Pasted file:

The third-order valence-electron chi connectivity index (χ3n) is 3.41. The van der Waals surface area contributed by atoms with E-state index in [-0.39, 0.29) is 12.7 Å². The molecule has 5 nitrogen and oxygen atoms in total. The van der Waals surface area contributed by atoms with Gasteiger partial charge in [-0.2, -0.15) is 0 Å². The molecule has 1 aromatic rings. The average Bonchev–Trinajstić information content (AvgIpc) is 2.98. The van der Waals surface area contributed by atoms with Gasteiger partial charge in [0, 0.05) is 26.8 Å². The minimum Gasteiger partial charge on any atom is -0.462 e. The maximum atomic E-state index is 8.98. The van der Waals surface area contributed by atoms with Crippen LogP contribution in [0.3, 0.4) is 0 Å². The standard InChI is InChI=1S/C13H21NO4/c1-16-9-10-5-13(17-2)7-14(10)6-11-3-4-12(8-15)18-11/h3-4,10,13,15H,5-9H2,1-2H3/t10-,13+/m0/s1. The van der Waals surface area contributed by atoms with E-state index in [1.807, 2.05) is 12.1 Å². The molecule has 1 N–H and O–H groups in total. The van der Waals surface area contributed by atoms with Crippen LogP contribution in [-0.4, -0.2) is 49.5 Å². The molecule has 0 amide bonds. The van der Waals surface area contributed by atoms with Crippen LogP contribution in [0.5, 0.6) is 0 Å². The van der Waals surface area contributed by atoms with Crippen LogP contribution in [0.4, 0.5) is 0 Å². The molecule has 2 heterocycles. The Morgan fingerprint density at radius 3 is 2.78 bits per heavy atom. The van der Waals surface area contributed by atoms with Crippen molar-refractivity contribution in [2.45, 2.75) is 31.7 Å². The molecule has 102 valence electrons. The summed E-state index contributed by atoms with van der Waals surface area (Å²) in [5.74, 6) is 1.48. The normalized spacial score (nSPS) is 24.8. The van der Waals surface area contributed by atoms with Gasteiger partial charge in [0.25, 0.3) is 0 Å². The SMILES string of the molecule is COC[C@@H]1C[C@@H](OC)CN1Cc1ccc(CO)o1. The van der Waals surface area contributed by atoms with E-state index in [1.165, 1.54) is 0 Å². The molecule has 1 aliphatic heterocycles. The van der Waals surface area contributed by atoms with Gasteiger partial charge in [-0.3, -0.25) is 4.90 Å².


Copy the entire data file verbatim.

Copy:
The third-order valence-electron chi connectivity index (χ3n) is 3.41. The van der Waals surface area contributed by atoms with E-state index in [-0.39, 0.29) is 12.7 Å². The molecule has 5 nitrogen and oxygen atoms in total. The van der Waals surface area contributed by atoms with Gasteiger partial charge in [-0.2, -0.15) is 0 Å². The molecule has 1 aromatic rings. The average Bonchev–Trinajstić information content (AvgIpc) is 2.98. The van der Waals surface area contributed by atoms with Gasteiger partial charge in [0, 0.05) is 26.8 Å². The minimum Gasteiger partial charge on any atom is -0.462 e. The maximum atomic E-state index is 8.98. The van der Waals surface area contributed by atoms with Crippen LogP contribution in [0.3, 0.4) is 0 Å². The standard InChI is InChI=1S/C13H21NO4/c1-16-9-10-5-13(17-2)7-14(10)6-11-3-4-12(8-15)18-11/h3-4,10,13,15H,5-9H2,1-2H3/t10-,13+/m0/s1. The van der Waals surface area contributed by atoms with E-state index in [1.807, 2.05) is 12.1 Å². The molecule has 1 N–H and O–H groups in total. The van der Waals surface area contributed by atoms with Crippen LogP contribution in [-0.4, -0.2) is 49.5 Å². The molecule has 0 amide bonds. The van der Waals surface area contributed by atoms with Crippen LogP contribution in [0.5, 0.6) is 0 Å². The van der Waals surface area contributed by atoms with Crippen LogP contribution in [0.4, 0.5) is 0 Å². The molecule has 2 heterocycles. The Morgan fingerprint density at radius 3 is 2.78 bits per heavy atom. The van der Waals surface area contributed by atoms with Crippen molar-refractivity contribution in [2.45, 2.75) is 31.7 Å². The molecule has 102 valence electrons. The summed E-state index contributed by atoms with van der Waals surface area (Å²) in [5.74, 6) is 1.48. The normalized spacial score (nSPS) is 24.8. The van der Waals surface area contributed by atoms with Gasteiger partial charge in [0.25, 0.3) is 0 Å². The SMILES string of the molecule is COC[C@@H]1C[C@@H](OC)CN1Cc1ccc(CO)o1. The van der Waals surface area contributed by atoms with E-state index in [1.165, 1.54) is 0 Å². The molecule has 1 aliphatic heterocycles. The van der Waals surface area contributed by atoms with Gasteiger partial charge in [-0.3, -0.25) is 4.90 Å².